Studies Show Benefits Of Green Tea

Green Tea

Reducing the risk of heart disease and dropping pounds is as simple as making a cup of tea.

The Nutrition Business Journal reported that green tea is the second most popular beverage worldwide, only behind water. Consumers also spent $140 million on green tea supplements in 2015, many of which make claims of aiding in weight loss.

But while several studies show that the weight-loss effects of green tea are minimal at best, there are plenty of other health benefits to the beverage. Because green tea has no calories as long as sugar isn’t added to it, it can still be included as part of a weight loss regimen by being a much healthier substitute than soda or alcohol. It can also provide a mild, natural boost that is helpful before a workout or simply completing daily tasks.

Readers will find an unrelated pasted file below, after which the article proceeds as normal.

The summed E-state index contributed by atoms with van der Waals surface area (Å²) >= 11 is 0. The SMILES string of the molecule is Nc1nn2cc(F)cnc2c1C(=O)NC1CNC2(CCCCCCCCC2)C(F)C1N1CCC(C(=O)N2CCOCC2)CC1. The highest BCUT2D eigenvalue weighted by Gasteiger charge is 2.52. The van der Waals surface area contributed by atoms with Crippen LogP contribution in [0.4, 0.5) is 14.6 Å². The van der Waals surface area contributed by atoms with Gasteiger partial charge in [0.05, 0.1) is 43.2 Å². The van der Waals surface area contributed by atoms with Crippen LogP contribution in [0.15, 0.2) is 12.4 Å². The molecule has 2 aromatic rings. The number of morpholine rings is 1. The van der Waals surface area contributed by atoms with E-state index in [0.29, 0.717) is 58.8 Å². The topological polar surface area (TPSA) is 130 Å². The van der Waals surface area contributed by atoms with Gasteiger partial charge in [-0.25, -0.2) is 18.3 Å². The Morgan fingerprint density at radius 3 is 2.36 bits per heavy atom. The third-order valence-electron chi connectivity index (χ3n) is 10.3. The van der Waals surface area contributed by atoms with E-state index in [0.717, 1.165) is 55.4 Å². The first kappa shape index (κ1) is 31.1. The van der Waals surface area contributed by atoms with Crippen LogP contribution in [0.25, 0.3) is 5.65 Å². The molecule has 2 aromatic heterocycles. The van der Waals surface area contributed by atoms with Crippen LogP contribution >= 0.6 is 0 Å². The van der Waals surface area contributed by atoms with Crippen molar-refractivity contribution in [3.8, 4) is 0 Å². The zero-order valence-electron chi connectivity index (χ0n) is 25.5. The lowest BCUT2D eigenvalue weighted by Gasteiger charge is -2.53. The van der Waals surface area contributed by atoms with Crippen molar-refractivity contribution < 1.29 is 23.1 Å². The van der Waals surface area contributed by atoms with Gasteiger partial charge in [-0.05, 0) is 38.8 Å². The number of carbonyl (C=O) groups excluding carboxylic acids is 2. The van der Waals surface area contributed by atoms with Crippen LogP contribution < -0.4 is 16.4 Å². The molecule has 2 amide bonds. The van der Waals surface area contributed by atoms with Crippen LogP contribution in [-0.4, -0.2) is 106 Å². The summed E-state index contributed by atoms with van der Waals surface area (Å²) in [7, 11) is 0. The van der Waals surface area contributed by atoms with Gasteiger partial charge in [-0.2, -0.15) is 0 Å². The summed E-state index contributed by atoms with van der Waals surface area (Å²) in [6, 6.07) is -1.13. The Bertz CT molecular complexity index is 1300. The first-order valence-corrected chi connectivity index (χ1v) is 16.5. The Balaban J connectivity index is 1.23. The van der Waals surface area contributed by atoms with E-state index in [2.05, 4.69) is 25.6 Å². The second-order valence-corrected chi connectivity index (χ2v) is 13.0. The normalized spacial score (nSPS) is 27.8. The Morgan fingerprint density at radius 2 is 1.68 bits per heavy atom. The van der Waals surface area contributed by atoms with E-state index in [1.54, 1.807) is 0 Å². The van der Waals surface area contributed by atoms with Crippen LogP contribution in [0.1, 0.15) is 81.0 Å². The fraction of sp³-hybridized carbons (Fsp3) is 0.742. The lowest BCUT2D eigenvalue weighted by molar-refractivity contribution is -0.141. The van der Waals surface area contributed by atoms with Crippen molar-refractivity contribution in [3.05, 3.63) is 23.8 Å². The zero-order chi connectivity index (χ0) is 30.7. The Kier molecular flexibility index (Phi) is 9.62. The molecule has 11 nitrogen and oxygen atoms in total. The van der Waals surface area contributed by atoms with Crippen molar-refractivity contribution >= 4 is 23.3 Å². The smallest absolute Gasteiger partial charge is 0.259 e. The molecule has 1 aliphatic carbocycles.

Many research projects have also found that green tea can reduce the risk of cardiovascular disease, a narrowing of the arteries that can lead to chest pains, a stroke or even heart attack. A study out of Japan tracked 40,500 adults and found those who had five or more cups of green tea daily were 26 percent less likely to die of cardiovascular disease than those who had only one cup per day. A 2011 study, published in the Journal of Epidemiology and Community Health, found that women who drank just one cup of green tea each day had a lower risk of dying from cardiovascular than those who didn’t drink it.

But while green tea can be a helpful tool in improving health, it isn’t a cure-all. Consumer Reports’ chief medical adviser Marvin M. Lipman, M.D., also recommend avoiding smoking, exercising and adopting a healthy diet.